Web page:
Seven Ways to Get More Views on Your YouTube Videos

Improve the reach of your videos with these distribution strategies.

This is part three of a three-part series of creating videos for YouTube for businesses. Check out part one, YouTube for Business 101, and part two, Cheap and Easy Tools for Creating YouTube Videos.

If you have put the resources into creating videos for your business, you absolutely want as many people to view them as possible. Hosting them on your YouTube channel is an excellent start. But you can do more to ensure your videos attain their maximum reach.

Here are seven ways to share video content from your YouTube page.

1) Optimize your YouTube channel.

After you have uploaded a video to your YouTube channel, make sure your viewers can easily find and watch it. There are a few ways to do this.

Add it to a playlist.

Consider YouTube playlists like chapters of a book. They help your audience understand what your channel is about and navigate to the content that interests them. Playlists also represent a marketing and branding opportunity for you. For example, Southwest Airlines’ Fee Hacker Tips playlist includes humorous, 15-second clips on how to save money when flying other airlines. Or the Late Late Show with James Corden has a dedicated playlist for its popular Carpool Karaoke segment.

Here’s how to create a playlist. Once you’re done, make sure to add a description of the playlist to give your viewers an idea what it is about.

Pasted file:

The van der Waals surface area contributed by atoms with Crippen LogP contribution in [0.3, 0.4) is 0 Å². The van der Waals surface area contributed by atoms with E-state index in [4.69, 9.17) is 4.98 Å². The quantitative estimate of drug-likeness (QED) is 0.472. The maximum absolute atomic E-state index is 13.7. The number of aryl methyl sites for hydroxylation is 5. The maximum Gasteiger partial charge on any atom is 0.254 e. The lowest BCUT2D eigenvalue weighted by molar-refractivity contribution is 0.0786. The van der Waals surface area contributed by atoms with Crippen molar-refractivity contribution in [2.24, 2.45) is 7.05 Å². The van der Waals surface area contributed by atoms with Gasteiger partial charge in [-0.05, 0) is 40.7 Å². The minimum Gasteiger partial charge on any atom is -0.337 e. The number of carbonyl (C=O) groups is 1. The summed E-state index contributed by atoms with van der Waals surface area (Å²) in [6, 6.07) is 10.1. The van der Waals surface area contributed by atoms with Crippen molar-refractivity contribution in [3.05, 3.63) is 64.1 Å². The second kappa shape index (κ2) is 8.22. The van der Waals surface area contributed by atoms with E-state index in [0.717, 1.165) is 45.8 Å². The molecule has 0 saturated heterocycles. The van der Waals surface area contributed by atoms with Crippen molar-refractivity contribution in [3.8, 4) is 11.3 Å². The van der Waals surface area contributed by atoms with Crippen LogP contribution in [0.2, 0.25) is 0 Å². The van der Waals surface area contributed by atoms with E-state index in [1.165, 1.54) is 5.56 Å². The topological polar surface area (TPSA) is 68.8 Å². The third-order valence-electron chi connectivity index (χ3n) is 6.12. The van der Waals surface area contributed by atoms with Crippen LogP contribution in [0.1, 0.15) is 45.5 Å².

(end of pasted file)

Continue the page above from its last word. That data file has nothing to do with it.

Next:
Use it as the channel trailer.

You can choose to have a video trailer play when a user visits your channel. Much like a movie trailer, this video will give visitors an idea of what your channel — and, thus, your business — is about and will entice them to subscribe. Lonely Planet, for example, uses their beautiful Best Places to Travel in 2016 video as an introduction to their content.

Here’s how to set your video as the channel trailer. You can also choose to have the channel trailer play only when an unsubscribed user visits your page.

Create channel sections.

Channel sections are like building blocks: They allow you to custom build your channel’s layout. You can create a section of particular videos, the most recently uploaded videos, a playlist (or playlists), and more, and then reorder the sections to best highlight the content you want to promote. Your channel can have up to 10 sections.

Here’s how to organize content using channel sections.

2) Embed in your blog posts.

Once your video is on YouTube, it is super easy to share and embed in places like your blog posts. That means the reader won’t have to navigate to YouTube from your post to watch the video: It will play right in your post. To get the embed link, click on the video you would like to use. At the bottom of the video, click “Share,” and then “Embed.” You can choose the player size, as well as other things like what plays after the video is done. YouTube will generate a customized embed code based on your preferences, which you can add to your blog post.   


3) Post it to your Facebook timeline.